PLANES, QUAKES AND GEOTHERMAL ACTIVITY GET THINGS SHAKING IN THE SMALL TOWN OF CLOVERDALE

24 June, 2019 – Written by David Fowler

To provide some background, I’m a geologist working for the state of California. I live in a small town called Cloverdale in the middle of northern California’s “Wine Country,” about 125 km (78 mi) north of San Francisco. I’ve been operating a combined Raspberry Shake 3D and 4D for about nine months. In addition, I’ve donated three Raspberry Shake 1Ds to local schools. I enjoy working with students and although I am not a geophysicist, as a geologist I’ve been able to provide some elementary introduction to seismology.

Cloverdale is located between the San Andreas and the Mayacmas fault zones (approximately 35 km (22 mi) west and 6 km (3.7 mi) east, respectively) and is 15 to 25 km (9 to 15 mi) from The Geysers, a seismically active and very well instrumented geothermal area. While there are no actual geysers at The Geysers, it is an area of natural hot springs and a commercial geothermal power generation operation.

Map 1. Cloverdale and The Geysers

On the map image above, the yellow and orange dots are events recorded during the week of March 17 through 23, 2019. The orange dots were recorded in the last 24 hour period (March 23). The number and pattern of events shown is standard for most any given week.

Figure 1. A small swarm of six events within three minutes at The Geysers on May 10, 2018. The events ranged from M 4.2 to less than M 1.0.

Because of the possibility of induced seismic activity due to deep water injection for geothermal power operation, The Geysers report an average of six to 20 seismic events per day to the USGS Earthquake Catalog, although as many as 30 (or more) events in a day is not uncommon. The events recorded at The Geysers are generally small, usually between M 0.2 and M 2.5. For example, during the same seven-day period as the map, from March 17 through 23, 2019, there were 219 events recorded at The Geysers – 172 less than M 1.0, 43 from M 1.0 to M 1.9, and four M 2.0 and greater. Depending on size and distance, about one third of the USGS listed events at The Geysers are detectable by our Raspberry Shakes in Cloverdale. We can usually detect events greater than M 1.5 anywhere at The Geysers (up to 32 km, or 20 miles, distant), but we generally cannot detect events less than M 1.0 unless they are within about 17 km (11 miles). 

Figure 2. Magnitude vs. Distance from Cloverdale, California

Figure 2 is a graph of magnitude vs. distance (in degrees arc) of all events detected by my Raspberry Shake 3D during the six months of August 2018 through January 2019. The graph includes non-detectable events within approximately two magnitudes below what we’ve been able to detect in order to show the gradational transition between what is and is not detectable. Events plotted are from both the USGS Earthquake Catalog and Natural Resources Canada, Earthquakes Canada catalog.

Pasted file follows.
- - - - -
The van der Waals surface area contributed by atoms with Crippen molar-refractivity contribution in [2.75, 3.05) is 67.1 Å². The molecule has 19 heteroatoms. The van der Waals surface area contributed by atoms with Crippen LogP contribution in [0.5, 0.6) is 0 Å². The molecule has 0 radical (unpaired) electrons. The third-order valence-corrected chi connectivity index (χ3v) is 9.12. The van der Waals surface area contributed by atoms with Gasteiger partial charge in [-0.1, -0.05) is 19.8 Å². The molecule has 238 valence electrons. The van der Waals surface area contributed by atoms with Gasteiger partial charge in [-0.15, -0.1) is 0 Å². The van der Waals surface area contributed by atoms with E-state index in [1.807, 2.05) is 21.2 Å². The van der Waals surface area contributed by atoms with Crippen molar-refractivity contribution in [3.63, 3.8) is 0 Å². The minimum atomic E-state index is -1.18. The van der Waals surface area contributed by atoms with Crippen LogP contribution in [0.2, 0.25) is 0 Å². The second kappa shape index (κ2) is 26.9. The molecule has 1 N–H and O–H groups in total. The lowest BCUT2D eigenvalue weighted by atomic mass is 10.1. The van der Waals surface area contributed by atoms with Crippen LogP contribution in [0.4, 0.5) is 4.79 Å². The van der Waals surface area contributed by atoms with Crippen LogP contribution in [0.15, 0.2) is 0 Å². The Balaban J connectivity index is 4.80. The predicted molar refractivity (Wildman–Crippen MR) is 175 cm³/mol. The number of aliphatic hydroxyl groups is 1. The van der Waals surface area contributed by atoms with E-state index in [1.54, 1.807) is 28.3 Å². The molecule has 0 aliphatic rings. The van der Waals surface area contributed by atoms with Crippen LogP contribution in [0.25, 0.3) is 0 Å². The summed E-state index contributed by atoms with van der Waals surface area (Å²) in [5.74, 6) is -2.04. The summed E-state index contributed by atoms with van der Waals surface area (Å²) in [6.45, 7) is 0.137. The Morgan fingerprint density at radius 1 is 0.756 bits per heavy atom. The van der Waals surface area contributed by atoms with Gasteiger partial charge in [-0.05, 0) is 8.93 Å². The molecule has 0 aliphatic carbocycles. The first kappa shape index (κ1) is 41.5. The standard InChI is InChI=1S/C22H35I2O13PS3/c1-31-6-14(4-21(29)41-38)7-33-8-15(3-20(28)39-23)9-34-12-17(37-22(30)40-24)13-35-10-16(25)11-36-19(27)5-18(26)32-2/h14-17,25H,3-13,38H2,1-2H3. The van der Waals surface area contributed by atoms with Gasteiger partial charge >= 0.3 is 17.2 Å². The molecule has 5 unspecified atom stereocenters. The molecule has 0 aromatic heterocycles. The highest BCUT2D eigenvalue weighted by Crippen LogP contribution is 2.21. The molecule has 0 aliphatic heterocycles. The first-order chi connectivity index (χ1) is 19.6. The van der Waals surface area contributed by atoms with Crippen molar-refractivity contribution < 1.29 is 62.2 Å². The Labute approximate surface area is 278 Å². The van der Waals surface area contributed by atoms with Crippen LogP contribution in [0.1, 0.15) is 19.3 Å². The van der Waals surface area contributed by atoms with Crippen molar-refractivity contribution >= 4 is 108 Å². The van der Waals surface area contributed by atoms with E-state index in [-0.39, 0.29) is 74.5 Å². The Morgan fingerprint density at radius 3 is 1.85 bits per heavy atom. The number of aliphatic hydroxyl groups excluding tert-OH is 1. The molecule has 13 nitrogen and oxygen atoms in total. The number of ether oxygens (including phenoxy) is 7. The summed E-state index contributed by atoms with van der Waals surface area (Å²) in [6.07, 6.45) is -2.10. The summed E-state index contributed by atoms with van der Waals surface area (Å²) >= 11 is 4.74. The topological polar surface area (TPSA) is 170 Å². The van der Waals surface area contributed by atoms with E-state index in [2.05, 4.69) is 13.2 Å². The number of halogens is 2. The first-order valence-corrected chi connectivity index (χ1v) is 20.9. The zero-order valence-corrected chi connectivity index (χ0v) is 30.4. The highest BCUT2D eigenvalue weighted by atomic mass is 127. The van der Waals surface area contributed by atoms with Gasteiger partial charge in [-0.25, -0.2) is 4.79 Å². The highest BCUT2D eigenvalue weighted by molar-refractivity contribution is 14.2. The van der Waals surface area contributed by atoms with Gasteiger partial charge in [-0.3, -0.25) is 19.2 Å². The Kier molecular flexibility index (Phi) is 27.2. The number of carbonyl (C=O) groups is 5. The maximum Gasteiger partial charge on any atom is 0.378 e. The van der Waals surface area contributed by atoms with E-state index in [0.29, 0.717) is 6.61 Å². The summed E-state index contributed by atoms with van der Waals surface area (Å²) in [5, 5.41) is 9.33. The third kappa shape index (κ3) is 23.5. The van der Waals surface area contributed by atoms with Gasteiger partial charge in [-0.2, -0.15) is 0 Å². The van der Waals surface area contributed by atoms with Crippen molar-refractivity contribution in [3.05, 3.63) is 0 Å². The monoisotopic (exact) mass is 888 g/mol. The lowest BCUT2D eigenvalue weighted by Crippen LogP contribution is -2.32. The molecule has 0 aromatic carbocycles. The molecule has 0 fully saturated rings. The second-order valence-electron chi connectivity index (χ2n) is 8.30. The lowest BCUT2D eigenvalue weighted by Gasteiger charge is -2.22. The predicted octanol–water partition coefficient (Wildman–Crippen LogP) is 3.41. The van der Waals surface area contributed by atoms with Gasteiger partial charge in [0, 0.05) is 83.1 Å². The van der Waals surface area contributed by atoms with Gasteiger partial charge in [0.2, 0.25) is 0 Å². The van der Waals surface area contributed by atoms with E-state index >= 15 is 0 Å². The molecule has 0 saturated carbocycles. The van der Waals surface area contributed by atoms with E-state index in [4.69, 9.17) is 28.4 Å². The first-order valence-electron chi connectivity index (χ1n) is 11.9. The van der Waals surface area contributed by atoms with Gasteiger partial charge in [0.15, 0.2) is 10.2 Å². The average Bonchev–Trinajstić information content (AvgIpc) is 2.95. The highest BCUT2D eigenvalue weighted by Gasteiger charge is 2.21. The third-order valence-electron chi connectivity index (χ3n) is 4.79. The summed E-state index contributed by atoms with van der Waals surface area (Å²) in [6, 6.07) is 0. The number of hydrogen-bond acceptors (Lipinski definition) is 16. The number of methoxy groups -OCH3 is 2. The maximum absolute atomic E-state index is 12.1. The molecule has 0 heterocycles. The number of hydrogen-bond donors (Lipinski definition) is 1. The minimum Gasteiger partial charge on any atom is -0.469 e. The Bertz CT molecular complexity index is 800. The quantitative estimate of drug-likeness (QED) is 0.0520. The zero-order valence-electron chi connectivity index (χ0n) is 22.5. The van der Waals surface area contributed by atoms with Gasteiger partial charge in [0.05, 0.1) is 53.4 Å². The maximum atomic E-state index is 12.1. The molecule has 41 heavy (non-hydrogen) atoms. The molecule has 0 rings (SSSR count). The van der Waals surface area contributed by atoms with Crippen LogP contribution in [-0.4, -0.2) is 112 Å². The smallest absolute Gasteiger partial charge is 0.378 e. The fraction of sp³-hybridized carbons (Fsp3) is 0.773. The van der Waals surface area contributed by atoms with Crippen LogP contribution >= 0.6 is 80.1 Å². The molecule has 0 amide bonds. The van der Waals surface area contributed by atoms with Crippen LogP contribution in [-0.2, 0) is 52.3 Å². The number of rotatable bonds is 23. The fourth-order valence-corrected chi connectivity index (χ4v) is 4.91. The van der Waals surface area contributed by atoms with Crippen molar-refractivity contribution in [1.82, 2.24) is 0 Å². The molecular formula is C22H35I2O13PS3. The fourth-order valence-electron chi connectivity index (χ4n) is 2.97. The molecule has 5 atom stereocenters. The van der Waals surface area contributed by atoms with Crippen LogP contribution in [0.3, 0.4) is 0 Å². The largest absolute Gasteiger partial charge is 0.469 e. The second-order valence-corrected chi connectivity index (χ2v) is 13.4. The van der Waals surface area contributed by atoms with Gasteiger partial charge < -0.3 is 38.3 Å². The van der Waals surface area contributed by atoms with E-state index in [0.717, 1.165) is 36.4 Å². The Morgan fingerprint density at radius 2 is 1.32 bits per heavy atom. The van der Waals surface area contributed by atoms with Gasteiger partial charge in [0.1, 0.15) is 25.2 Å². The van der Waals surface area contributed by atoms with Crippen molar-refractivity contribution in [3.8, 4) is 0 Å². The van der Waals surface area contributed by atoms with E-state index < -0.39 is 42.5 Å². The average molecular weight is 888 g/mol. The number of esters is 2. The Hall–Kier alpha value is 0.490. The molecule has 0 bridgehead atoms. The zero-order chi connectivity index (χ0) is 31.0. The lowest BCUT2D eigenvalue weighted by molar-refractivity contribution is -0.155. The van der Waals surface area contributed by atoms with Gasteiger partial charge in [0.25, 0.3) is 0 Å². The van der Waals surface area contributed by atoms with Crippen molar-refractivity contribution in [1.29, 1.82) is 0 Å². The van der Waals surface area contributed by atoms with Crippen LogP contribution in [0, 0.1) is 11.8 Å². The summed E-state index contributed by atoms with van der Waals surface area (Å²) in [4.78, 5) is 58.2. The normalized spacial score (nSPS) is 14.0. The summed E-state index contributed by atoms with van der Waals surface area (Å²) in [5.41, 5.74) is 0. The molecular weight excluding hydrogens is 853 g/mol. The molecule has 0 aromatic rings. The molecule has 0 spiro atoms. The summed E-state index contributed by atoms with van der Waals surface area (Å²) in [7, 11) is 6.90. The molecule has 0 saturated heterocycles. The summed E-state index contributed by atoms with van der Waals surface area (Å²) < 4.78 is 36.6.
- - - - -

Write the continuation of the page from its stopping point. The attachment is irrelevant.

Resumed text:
We used the USGS SWARM software to determine detectable events. The events shown as “Weakly Detected” on the graph are ones that were difficult to discern, but were subsequently confirmed by the USGS catalog record.

The large concentration of events between approximately 0.12 and 0.25 degrees are mostly from The Geysers. Of the approximately 800 detectable events plotted on the graph, just over 600 are from The Geysers.

Figure 3. PKP and PP arrivals from an M 7.1 event on the East Scotia Ridge, approximately 125 degrees distant.

The gray points on the right side of the graph in Figure 2. are events within the “seismic shadow” greater than 103 degrees arc distance where direct direct seismic waves are blocked (in the case of S-waves) or refracted (in the case of P-Waves) by the Earth’s outer core. We were therefore quite excited to see that the Raspberry Shakes detected two events within the shadow zone. One was an M 7.5 event in Indonesia approximately 111 degrees distant (12,000 km, 7,700 mi). The arrival time matched very closely with the expected PP arrival time. The other was an M 7.1 in the South Sandwich Islands on the East Scotia Ridge approximately 125 degrees distant (14,000 km, 8,700 mi). We detected both the PKP and PP arrivals for that one.

Figure 4. P-wave travel time vs. Distance traveled